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Crisis Group’s first update to our Watch List 2018 includes entries on the situation in Yemen, the impact of the Venezuelan crisis on the region, militant Buddhists and anti-Muslim violence in Sri Lanka, and Burundi’s dangerous referendum. This annual early-warning report identifies conflict situations in which prompt action by the European Union and its member states would generate stronger prospects for peace. Go to our Watch List 2018 First Update https://www.crisisgroup.org/global/11-watch-list-2018-first-update Go to our Watch List 2018 https://www.crisisgroup.org/global/10-watch-list-2018
Challenges for South Sudan and the Role of International Community
 
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International Crisis Group and the Embassy of Japan in Belgium co-hosted the event "From Prolonged Crisis to Sustainable Peace: Challenges for South Sudan and the Role of the International Community", on 17 November 2015 in Brussels to discuss how to support the August peace agreement to end South Sudan’s civil war. South Sudan’s Foreign Minister Barnaba Marial Benjamin, representatives of African states and the donor community discussed the world’s newest state’s development and security challenges. Please note that an earlier version of this video included footage from Nuba (Sudan), which has been removed.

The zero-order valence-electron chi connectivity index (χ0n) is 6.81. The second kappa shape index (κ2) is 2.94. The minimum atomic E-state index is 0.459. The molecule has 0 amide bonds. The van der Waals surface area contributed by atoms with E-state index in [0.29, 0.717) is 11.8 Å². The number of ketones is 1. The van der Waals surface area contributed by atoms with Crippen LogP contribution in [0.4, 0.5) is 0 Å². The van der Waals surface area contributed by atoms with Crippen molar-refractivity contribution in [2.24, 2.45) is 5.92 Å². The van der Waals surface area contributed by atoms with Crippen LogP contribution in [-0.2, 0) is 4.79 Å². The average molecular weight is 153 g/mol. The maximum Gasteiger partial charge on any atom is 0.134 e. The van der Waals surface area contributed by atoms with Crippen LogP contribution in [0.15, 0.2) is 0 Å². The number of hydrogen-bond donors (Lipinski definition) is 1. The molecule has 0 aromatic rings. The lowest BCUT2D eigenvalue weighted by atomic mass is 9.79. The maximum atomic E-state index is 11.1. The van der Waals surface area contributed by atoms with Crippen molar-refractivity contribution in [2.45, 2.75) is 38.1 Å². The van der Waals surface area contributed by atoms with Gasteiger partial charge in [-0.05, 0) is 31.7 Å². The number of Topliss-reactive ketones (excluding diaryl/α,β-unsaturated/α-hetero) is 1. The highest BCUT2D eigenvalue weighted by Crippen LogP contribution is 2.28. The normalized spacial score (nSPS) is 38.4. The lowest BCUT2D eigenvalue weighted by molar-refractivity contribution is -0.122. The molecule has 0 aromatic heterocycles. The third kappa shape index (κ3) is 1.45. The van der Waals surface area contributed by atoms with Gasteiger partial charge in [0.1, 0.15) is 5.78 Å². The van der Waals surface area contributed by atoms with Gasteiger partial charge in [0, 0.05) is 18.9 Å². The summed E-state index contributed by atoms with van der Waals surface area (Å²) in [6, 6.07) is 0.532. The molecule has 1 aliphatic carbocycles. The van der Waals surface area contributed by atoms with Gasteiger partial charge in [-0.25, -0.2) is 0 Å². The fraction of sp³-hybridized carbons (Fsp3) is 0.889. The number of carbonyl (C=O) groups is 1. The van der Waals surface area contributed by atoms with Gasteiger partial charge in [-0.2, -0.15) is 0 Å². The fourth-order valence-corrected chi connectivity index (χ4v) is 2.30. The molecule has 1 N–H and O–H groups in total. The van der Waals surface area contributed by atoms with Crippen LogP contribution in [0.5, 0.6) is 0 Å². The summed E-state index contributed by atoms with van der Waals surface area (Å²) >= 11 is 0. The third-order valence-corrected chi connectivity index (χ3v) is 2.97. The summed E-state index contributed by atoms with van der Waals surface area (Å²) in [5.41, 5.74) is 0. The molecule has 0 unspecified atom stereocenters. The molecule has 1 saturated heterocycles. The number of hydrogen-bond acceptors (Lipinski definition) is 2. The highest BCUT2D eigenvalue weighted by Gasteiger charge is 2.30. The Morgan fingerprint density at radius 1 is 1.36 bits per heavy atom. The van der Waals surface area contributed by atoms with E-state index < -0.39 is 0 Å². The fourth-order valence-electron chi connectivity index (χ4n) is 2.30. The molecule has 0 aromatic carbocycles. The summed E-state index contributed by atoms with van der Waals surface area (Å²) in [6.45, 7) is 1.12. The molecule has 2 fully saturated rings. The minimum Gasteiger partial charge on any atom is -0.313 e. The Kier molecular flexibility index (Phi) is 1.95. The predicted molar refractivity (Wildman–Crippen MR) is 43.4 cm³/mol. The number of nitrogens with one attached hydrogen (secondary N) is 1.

A New Chance for European Defence
 
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On 11 December 2017, the European Council established a new defence pact known as the Permanent Structured Cooperation (PESCO). In this interview, International Crisis Group's President & CEO Jean-Marie Guéhenno explains how it gives signatory states a new chance to work towards more strategic autonomy and the ability to react quickly to pre-empt regional crises.
Peace and Coca Compete in Colombia's Periphery
 
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One of the most pressing security threats after the FARC peace agreement was signed is the fighting between armed groups trying to gain control over territories and illegal activities, such as coca production, which was previously dominated by the FARC. In this video, Senior Analyst for Colombia Kyle Johnson and Latin America Program Director Ivan Briscoe highlight main findings of Crisis Group's report "Colombia’s Armed Groups and the Fight for the Spoils of Peace".
Crisis Group Timelines: Cameroon's Anglophone Crisis
 
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Chronology of developments in Cameroon's Anglophone crisis. Created by International Crisis Group
South Sudan and Sudan: The Neighbours
 
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Casie Copeland, Crisis Group's Consulting Analyst and Jérôme Tubiana, Crisis Group's Sudan Senior Analyst, stress the increasingly regional nature of the conflict in South Sudan.